This research investigates the relationship between organizational secrecy and motivational and affective responses, including enjoyment, liking, and willingness to work. Management scholars have studied the effects of secrecy on firms, often taking the view of the insiders (the ones "in the know") but have given less attention to the possible downsides for individuals on the outside. Using incentive salience theory, commodity theory, and the elaboration likelihood model to provide a strong theoretical framework, this research argues that the outsiders experience a jilt, producing a condition in which motivational and affective outcomes are not simply affected individually but are driven in opposite directions. Thus, individuals may be motivated toward a certain target, but they may, at the same time, like it less. Additionally, we propose that the effect will occur not only in relation to the concealed information but will extend toward the concealing actor and the organization. Finally, these effects are suggested to accentuate for those who are highly motivated to process issue-relevant information, resulting in a potentially precarious situation for the organization.

Monday, December 4, 2017

Emilio Castilla, MIT
-Special Seminar co-sponsored by Sociology at Stanford-

Best in Class: The Returns on Application Endorsement in Higher Education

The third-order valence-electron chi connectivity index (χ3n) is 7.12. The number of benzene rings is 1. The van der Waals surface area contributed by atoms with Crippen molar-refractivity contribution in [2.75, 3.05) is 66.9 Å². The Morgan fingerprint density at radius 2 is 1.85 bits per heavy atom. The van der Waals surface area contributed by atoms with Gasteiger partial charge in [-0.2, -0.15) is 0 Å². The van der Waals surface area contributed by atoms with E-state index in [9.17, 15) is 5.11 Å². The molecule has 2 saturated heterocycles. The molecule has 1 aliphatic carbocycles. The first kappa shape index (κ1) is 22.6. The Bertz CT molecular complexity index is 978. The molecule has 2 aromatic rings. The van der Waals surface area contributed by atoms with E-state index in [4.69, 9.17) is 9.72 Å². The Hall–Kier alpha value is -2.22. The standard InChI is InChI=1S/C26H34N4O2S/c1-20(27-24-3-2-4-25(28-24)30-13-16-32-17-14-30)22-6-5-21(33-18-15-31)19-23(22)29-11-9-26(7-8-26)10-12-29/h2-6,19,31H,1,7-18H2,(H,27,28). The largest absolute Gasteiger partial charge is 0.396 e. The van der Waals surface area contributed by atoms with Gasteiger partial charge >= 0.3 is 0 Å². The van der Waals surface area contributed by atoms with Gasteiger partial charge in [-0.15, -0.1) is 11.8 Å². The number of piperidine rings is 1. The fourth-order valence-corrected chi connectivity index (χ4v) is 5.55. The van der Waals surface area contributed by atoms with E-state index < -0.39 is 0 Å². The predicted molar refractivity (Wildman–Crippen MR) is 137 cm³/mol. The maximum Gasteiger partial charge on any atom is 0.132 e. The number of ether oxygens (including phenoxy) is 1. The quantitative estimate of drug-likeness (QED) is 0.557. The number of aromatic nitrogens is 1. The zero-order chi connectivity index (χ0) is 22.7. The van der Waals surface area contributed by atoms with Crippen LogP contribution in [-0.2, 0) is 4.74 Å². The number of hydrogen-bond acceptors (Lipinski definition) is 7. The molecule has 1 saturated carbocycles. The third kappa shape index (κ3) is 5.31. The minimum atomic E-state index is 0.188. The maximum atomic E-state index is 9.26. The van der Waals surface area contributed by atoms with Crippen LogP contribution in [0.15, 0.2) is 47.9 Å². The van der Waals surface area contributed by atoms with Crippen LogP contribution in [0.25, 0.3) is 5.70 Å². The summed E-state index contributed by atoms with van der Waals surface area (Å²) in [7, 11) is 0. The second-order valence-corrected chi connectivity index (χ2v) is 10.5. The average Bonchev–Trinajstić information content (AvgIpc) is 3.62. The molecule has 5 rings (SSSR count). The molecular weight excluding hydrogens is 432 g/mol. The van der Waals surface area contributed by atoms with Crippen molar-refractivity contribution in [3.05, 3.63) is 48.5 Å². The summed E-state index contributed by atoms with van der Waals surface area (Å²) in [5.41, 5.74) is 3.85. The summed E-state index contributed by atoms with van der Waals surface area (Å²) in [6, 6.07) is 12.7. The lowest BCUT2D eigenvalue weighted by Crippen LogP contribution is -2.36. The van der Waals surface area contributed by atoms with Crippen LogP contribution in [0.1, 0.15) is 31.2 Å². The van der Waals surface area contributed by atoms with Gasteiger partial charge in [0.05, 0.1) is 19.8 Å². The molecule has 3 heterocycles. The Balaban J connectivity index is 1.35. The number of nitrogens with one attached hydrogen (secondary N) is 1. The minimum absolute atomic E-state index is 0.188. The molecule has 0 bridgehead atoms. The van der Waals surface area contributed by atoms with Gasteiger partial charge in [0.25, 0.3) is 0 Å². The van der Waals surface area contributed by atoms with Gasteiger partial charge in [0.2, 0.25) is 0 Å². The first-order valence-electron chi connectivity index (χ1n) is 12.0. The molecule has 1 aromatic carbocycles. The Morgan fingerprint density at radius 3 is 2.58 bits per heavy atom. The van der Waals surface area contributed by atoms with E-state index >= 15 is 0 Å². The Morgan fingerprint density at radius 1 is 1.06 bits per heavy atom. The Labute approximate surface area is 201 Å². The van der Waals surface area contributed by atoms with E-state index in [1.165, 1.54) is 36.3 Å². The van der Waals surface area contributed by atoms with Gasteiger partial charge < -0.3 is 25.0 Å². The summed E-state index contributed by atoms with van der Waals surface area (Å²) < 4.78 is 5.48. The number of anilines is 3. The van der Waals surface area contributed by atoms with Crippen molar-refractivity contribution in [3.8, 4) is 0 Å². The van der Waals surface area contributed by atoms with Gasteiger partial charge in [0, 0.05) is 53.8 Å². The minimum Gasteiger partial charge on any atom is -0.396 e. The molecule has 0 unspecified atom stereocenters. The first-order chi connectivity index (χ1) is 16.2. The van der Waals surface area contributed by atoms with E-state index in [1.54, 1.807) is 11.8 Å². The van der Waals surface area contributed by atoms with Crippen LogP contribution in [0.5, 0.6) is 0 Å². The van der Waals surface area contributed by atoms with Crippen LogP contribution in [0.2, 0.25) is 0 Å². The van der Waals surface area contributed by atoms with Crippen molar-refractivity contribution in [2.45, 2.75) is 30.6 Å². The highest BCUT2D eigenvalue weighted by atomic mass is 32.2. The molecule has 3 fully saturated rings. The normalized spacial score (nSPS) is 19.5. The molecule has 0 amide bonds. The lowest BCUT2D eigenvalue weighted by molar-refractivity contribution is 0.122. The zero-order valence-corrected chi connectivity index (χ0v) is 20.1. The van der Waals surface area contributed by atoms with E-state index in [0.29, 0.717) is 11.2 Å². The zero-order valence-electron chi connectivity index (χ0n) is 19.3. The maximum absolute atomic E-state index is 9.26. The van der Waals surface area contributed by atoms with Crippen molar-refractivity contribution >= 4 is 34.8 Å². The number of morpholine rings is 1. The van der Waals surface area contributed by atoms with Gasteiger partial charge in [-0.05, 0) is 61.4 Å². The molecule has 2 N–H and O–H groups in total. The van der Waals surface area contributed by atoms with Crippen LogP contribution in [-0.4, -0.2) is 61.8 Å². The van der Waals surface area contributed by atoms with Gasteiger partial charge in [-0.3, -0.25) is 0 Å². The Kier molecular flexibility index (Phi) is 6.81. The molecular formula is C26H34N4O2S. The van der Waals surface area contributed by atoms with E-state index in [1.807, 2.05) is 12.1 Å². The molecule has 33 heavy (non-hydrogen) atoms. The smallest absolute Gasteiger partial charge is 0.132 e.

**NOTE DIFFERENT LOCATION**

Time and Location: 3:00-4:30 PM, *Barnum Hub, 505 Lasuen Mall, Stanford CA 94305*

Sociology at Stanford is community of sociological scholars on the Sanford campus comprised of members from the Stanford Sociology Department, Stanford Graduate School of Business, and SCANCOR

Scholars have long suggested that well-connected applicants are advantaged during hiring into organizations. Less studied, however, is why key organizational decision makers may favor recommended candidates during applicant screening. We begin to address this gap by investigating whether and why application endorsements―an understudied informal practice whereby certain individuals (i.e., endorsers) advocate for particular applicants―affect organizational selection outcomes. Through the analysis of the population of applicants to a full-time MBA program over a seven-year period, we find that even after controlling for individual qualifications and competencies, endorsed applicants are substantially advantaged over non-endorsed applicants in admissions interview and offer decisions. In seeking to explain this advantage, we identify, develop and empirically test key theoretical explanations pertaining to the potential returns on application endorsements for the organization. We conclude by discussing the implications of our study for understanding the impact of application endorsements on labor and educational markets.